• Justin Myers

Do Hard Things

Most things worth doing in life are hard.

Sadly, I tend to get discouraged with things don't come easily to me. I give up when the going gets tough. Have you been there before? You decide you want to start running, but you run your first mile and think, "I could never keep this up, that was so hard." Or you try a new hobby and it doesn't turn out great, and in your disappointment you don't want to try again. Or you try to cook beignets, and melt a plastic spoon, ruining most of the fried goods. Whoops!

My habits follow this trend: I plan something, and cast a vision, and idealize what it would look like for me to run a half marathon, or start a blog, or begin a new productive habit. Then, when it gets hard and doesn't go as planned, I get discouraged and eventually give up. Before I know it, I look behind me and there is a pile of started projects left unfinished, which only makes it easier to give up on hard things next time.

I am learning though that most things worth doing are not easy. Most things worth doing in life are hard. Marriage is hard. Parenting is hard. School is hard. Work is hard. My wife recently did the hardest thing I have ever seen anyone do before--give birth! (And she did it for the second time.) Kasey would admit the challenge of giving birth, but would not give it up, because of the two little children we now have. The hardest thing I have seen anyone ever do was worth it because of the joy on the other side. It is a perfect example of the truth that good things worth doing are hard.

Since I have not personally given birth, my teacher in worthy-yet-hard tasks is running. It is a good teacher. When running, I think about how it applies to the other challenges life brings. I ran my first 5K this Thanksgiving, and it wasn't easy. But running that far without the adrenaline of a race day is even harder. There are many times when it would be so easy to stop because a hill is too steep, my legs are too weak, or I am just not enjoying the exertion. And when I go a week without running I tend to think, "Bummer. Looks like I am not going to be able to keep up with this running thing. I'll probably just quit. Its too hard to be consistent."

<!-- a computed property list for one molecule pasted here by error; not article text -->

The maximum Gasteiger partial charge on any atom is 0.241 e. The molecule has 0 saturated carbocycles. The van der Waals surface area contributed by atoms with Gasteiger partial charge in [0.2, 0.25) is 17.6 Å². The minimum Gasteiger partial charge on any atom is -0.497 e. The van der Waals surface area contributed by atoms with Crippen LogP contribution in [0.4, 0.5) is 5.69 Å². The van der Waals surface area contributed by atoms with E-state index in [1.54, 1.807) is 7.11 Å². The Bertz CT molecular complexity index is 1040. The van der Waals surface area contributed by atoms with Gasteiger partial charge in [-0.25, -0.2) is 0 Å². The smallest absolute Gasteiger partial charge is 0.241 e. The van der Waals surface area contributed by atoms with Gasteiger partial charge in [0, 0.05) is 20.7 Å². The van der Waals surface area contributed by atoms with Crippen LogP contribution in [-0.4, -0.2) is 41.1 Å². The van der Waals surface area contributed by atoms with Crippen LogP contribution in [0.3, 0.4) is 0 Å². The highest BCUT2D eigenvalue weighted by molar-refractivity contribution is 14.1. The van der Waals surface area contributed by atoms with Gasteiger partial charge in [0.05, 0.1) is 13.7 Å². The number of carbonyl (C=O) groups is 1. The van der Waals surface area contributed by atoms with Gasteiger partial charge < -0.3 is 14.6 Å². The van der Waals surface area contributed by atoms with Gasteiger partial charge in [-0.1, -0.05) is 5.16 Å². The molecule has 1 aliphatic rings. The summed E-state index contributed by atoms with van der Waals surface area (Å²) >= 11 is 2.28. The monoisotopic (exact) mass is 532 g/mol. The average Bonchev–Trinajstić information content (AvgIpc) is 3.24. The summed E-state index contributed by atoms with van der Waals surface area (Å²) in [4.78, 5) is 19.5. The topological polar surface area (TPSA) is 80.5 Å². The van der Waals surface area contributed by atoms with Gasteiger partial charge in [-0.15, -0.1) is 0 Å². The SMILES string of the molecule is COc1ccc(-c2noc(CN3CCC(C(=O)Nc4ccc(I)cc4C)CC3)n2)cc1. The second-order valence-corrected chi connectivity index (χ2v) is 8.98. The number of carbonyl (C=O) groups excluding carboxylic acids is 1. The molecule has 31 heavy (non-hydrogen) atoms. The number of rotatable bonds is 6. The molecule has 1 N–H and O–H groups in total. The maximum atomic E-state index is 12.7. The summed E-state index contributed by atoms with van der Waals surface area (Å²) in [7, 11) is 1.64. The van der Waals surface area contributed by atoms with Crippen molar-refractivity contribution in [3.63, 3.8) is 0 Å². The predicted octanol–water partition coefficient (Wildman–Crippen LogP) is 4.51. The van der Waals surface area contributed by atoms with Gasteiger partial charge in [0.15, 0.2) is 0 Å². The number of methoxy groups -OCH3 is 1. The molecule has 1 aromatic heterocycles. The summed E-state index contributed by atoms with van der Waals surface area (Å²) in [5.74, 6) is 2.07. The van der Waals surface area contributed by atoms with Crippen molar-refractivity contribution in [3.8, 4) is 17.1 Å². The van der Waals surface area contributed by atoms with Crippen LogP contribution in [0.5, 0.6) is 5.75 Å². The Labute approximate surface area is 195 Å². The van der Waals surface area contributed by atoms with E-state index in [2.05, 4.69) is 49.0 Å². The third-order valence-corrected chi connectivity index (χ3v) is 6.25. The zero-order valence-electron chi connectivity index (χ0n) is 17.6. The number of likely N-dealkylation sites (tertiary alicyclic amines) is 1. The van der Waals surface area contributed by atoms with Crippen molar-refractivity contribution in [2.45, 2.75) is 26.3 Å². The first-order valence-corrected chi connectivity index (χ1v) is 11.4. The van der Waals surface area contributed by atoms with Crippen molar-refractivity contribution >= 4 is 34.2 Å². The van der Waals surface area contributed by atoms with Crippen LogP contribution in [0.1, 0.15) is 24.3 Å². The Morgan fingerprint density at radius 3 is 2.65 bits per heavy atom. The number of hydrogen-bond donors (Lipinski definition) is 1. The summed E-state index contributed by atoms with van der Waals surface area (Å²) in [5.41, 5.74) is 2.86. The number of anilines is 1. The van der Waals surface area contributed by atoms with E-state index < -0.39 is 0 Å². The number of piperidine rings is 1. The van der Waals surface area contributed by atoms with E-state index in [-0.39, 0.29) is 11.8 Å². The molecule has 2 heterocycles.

I hate that I approach challenges like this. But acknowledging my lack of resilience in hardship brings clarity. Seeing the difficulty and acknowledging that something like running is hard gives me the conscious opportunity to either quit or keep going. If running is worth it, if it has any value, then the hardship is a necessary hurdle. The main reason I started to run was to be healthy--that is what makes the physical exertion worth it for me. Running isn't easy, it takes time, effort, planning, care for your body, and consideration of what you eat and drink. Acknowledging the difficulty, and being aware of the temptation to quit when challenges arise, helps me to respond better when things get tough.

Every time I decide to go out for another run and see it through to the end, I don't regret it. Why? Because there is a sense of accomplishment at the finish, and an understanding that pushing of my body to to something hard was worth it. It was another step toward being healthy. It was another step to establish a healthy lifestyle. It was another challenge worth pushing through.

My encouragement to you today is to keep doing that thing that is difficult, or start again--whatever it is for you. I remember reading several years ago a quote, I think from Tim Keller, that said "anything worth doing is worth doing imperfectly at first". So start, and allow yourself room to fail and to grow in the struggle. If what you are doing is of value, it is worth the struggle and exertion it takes to make it happen. So stick with the marriage. Stick with the tough work. Stick with the ministry. Stick with the degree. Stick with the work-out plan. If you fall, get back up and take the next step forward.

If you don't have anything hard you are doing right now, I challenge you to start something hard. At the very least, it will build up your tolerance for difficulty and come in handy when life itself gets hard. Try a new hobby. Read a book all the way through. Build something with your hands. Run a marathon. Start a business. Learn a language. Get married. Have kids. No one is totally ready for big challenges in life. But when a challenge comes and we wade the rough waters through to the other side, we are better for it.

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